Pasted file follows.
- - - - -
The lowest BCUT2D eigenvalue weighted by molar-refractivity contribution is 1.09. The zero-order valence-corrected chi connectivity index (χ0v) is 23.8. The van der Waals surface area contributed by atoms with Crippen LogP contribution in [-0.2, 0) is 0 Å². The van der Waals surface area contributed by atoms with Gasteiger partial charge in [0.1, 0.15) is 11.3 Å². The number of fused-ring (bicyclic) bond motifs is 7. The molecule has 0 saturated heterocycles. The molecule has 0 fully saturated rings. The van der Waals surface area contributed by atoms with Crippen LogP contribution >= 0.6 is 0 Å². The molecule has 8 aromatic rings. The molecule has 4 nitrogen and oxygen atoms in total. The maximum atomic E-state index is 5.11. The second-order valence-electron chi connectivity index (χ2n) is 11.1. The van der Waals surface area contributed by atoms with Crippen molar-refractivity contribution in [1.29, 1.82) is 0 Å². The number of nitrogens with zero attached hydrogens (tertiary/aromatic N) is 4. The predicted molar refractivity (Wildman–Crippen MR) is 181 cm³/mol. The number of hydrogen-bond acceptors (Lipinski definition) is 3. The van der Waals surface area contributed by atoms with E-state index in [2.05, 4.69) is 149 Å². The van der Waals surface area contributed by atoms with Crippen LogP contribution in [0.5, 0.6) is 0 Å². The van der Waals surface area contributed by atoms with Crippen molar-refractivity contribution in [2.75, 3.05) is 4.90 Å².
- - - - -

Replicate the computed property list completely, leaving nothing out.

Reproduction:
The lowest BCUT2D eigenvalue weighted by molar-refractivity contribution is 1.09. The zero-order valence-corrected chi connectivity index (χ0v) is 23.8. The van der Waals surface area contributed by atoms with Crippen LogP contribution in [-0.2, 0) is 0 Å². The van der Waals surface area contributed by atoms with Gasteiger partial charge in [0.1, 0.15) is 11.3 Å². The number of fused-ring (bicyclic) bond motifs is 7. The molecule has 0 saturated heterocycles. The molecule has 0 fully saturated rings. The van der Waals surface area contributed by atoms with Crippen LogP contribution >= 0.6 is 0 Å². The molecule has 8 aromatic rings. The molecule has 4 nitrogen and oxygen atoms in total. The maximum atomic E-state index is 5.11. The second-order valence-electron chi connectivity index (χ2n) is 11.1. The van der Waals surface area contributed by atoms with Crippen molar-refractivity contribution in [1.29, 1.82) is 0 Å². The number of nitrogens with zero attached hydrogens (tertiary/aromatic N) is 4. The predicted molar refractivity (Wildman–Crippen MR) is 181 cm³/mol. The number of hydrogen-bond acceptors (Lipinski definition) is 3. The van der Waals surface area contributed by atoms with E-state index in [2.05, 4.69) is 149 Å². The van der Waals surface area contributed by atoms with Crippen LogP contribution in [0.5, 0.6) is 0 Å². The van der Waals surface area contributed by atoms with Crippen molar-refractivity contribution in [2.75, 3.05) is 4.90 Å².